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As a certifiable Scorsese fanboy, I’ve been waiting to hear what he had lined up after Hugo. Turns out his next film will be an adaptation of a Norwegian crime novel, The Snowman, by author Jo Nesbo. The story involves a hard-living, hard-drinking detective, Harry Hole, who hunts a serial killer who leaves a snowman in the yards of his next victim. Though Scorsese is no stranger to gritty crime films, it sounds like the film will be more David Fincher than Michael Mann. Given Scorsese’s recent predilection for genre-hopping, it comes as no surprise.

This announcement once again relegates Silence, the novel by Japanese author Shusaka Endo, to the backburner. The project was slated to be made after The Departed, but was set aside in favor of Shutter Island and Hugo. The story, which involves two Christian missionaries in Japan, seems right up Scorsese’s alley, and he’s been planning on adapting it for years, finally announcing his intentions in 2007. Daniel Day-Lewis and Benicio del Toro were attached, but given the silence (sorry) surrounding the project, it’s a mystery whether they’re still on board.

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The Exorcist is so firmly entrenched as one of the scariest movies ever made that watching it these days it’s a surprise to see how restrained and low-key it is. Everybody remembers the profanity, the pea-green vomit, the head turning 180 degrees, and of course that bit of indecency with the crucifix, but The Exorcist is largely a religious drama, building its mood and tension through character and style, not shocks.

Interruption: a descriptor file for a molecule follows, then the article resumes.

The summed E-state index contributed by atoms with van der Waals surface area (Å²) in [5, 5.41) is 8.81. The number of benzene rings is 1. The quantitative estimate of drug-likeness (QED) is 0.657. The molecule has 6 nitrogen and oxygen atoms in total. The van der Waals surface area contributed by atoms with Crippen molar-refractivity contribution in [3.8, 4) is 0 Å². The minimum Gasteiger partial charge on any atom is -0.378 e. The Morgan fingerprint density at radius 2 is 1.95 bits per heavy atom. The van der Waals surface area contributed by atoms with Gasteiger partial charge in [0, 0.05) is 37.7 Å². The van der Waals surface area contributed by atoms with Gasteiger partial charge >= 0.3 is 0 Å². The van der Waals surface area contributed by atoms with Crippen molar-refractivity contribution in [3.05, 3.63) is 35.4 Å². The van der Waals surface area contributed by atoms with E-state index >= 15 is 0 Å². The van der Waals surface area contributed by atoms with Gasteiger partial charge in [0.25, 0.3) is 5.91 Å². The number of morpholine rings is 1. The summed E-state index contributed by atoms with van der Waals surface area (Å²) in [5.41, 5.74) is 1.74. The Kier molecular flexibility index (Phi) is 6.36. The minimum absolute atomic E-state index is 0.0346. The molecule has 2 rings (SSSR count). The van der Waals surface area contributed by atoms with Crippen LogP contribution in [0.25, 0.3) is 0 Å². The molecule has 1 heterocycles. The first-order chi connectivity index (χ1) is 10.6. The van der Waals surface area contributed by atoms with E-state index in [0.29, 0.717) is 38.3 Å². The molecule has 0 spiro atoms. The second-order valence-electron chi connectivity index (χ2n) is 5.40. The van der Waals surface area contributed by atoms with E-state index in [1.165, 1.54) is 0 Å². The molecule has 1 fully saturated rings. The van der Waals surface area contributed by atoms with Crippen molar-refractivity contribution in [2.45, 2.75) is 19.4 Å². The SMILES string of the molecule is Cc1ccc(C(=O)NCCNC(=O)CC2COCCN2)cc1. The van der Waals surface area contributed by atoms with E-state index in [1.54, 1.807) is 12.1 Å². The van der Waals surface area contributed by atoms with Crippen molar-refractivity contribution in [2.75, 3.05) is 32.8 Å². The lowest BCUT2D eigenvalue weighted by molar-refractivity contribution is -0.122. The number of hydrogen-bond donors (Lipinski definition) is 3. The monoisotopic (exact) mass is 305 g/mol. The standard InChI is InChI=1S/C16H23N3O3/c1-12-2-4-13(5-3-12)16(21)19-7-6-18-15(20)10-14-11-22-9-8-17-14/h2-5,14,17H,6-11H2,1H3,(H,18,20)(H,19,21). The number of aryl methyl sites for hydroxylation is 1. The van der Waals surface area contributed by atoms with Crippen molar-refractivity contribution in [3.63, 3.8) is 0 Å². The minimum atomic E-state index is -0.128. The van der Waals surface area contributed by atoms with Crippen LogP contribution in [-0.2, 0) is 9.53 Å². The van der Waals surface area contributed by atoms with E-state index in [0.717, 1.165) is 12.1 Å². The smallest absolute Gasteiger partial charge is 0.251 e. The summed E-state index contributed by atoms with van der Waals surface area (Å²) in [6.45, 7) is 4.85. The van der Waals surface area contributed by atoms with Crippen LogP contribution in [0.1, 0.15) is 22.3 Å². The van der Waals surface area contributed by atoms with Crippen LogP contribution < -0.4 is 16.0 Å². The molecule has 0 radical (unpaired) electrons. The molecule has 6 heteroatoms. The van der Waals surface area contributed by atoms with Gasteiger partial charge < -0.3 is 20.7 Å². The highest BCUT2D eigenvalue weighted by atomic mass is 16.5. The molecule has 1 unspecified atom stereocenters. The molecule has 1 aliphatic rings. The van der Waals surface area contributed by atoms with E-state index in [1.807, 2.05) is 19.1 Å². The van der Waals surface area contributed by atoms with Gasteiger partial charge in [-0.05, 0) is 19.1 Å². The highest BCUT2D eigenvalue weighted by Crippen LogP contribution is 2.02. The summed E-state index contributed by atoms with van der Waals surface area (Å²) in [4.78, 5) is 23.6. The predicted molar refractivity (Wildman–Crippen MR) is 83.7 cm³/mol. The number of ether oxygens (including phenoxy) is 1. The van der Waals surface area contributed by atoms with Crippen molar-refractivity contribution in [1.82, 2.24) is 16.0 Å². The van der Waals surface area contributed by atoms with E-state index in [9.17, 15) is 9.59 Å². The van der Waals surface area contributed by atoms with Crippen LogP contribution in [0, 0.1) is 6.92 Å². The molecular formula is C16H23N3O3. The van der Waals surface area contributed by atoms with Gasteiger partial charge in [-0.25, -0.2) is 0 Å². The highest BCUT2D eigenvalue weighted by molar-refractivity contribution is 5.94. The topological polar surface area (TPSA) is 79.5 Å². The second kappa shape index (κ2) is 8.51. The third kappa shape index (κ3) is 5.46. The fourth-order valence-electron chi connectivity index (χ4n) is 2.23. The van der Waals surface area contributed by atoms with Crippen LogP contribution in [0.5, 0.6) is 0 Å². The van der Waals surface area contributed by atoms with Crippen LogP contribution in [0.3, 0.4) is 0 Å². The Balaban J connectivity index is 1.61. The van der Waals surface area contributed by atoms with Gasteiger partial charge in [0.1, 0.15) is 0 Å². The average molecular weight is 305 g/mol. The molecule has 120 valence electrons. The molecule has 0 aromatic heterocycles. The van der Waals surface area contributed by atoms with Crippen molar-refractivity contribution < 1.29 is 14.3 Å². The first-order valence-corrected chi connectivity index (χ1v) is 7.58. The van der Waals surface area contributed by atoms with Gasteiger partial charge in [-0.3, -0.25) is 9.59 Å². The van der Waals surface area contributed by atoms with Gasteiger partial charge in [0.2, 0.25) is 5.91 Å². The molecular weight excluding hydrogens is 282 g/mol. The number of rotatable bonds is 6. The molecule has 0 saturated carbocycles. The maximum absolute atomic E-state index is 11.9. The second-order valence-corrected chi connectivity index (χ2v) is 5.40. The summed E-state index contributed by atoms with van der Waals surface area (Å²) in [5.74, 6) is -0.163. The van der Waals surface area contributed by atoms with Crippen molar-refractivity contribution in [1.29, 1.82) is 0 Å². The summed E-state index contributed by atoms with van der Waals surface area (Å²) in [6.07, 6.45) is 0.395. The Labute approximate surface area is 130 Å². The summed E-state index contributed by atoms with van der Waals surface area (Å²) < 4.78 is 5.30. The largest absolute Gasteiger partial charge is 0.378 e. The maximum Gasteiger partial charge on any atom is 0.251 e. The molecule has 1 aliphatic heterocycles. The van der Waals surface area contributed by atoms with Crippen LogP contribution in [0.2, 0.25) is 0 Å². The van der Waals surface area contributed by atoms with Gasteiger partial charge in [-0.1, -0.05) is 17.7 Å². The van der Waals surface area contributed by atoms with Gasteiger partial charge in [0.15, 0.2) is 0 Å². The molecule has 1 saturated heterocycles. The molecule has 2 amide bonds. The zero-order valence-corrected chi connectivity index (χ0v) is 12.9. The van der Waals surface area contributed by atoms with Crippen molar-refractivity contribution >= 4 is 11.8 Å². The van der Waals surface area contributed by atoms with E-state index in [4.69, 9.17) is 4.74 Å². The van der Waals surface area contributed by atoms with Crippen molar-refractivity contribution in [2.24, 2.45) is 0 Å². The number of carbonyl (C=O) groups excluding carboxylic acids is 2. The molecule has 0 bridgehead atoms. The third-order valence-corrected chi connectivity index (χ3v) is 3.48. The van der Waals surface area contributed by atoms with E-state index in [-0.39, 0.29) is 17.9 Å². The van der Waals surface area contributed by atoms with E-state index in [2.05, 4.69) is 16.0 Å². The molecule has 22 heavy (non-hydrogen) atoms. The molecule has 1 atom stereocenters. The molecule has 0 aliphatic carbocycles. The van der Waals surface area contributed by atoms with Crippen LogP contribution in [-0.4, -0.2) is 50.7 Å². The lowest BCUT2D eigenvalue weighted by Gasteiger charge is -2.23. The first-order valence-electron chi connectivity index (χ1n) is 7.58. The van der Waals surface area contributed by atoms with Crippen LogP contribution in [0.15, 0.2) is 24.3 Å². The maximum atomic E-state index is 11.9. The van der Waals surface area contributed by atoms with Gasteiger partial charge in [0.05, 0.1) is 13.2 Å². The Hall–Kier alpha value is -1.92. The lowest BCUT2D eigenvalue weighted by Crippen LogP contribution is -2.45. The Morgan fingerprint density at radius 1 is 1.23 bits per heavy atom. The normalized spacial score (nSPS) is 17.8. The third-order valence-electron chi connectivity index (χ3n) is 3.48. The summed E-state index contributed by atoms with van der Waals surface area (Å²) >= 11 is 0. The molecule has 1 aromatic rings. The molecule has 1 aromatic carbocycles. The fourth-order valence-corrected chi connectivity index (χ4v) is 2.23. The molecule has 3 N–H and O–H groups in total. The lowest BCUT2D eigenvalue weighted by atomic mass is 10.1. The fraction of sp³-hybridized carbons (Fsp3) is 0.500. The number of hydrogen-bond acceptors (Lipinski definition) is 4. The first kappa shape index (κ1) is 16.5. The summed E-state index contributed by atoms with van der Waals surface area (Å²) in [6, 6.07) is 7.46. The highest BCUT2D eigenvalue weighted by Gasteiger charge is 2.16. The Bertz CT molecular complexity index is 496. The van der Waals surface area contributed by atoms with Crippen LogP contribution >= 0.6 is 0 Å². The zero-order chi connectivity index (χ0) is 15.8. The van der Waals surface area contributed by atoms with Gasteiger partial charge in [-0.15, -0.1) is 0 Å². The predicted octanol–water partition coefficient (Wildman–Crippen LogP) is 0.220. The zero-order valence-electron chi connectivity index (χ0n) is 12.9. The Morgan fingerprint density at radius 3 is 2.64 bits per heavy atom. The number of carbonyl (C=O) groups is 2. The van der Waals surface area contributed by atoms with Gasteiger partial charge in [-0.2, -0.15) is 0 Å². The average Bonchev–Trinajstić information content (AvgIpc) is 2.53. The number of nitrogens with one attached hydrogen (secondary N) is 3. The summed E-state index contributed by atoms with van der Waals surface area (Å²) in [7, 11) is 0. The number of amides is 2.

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No Country for Old Men is one the best films in the catalogue of Joel and Ethan Coen, arguably the best American directors working today. Though it lacks the humorous tone of many of their previous works, they don’t suffer under the weight of dramatic pretension, and No Country is about as flawless a movie as you’ll find in recent memory. It’s no easy task to adapt a Cormac McCarthy novel to the screen (in addition to the difficulty of translating his inimitable tone and style, there’s the uneasiness of portraying the rather brutal violence in his films and doing justice to his themes in a new medium), but the Coens manage it without a hitch.

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There’s a certain pattern to the critical consensus of Stanley Kubrick films. Films as varied as 2001: A Space Odyssey, which baffled many critics and viewers; A Clockwork Orange, which repulsed many with its violence; and The Shining, which was considered a jumbled mess, all divided critical opinions upon their release. But eventually, as the years went by, each found themselves gaining acceptance as masterpieces by the critical community. Eyes Wide Shut, Kubrick’s final film, was equally divisive when it was released in the summer of 1999, but unlike those other films, has yet to benefit from the same critical re-evaluation. However, I think it’s one of his best, ranking with 2001 and The Shining (as well as Paths of Glory) in the pantheon, and its lack of widespread acceptance may have more to do with the enigmatic nature of its narrative than its merits as a film.

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Film adaptations of Stephen King novels are a mixed bag. On the one hand, you have masterpieces like Kubrick’s version of The Shining and De Palma’s Carrie. On the other hand, you have the TV miniseries of The Shining (which, ironically, King himself had a hand in due to his disappointment with Kubrick’s artistic license) and It which are forgettable at best (and often worse than that). On that scale, Misery falls somewhere in the middle – it’s certainly not a masterpiece, but it’s far better than some of the dreck with King’s name on it and proves itself a fairly creepy and efficient thriller.

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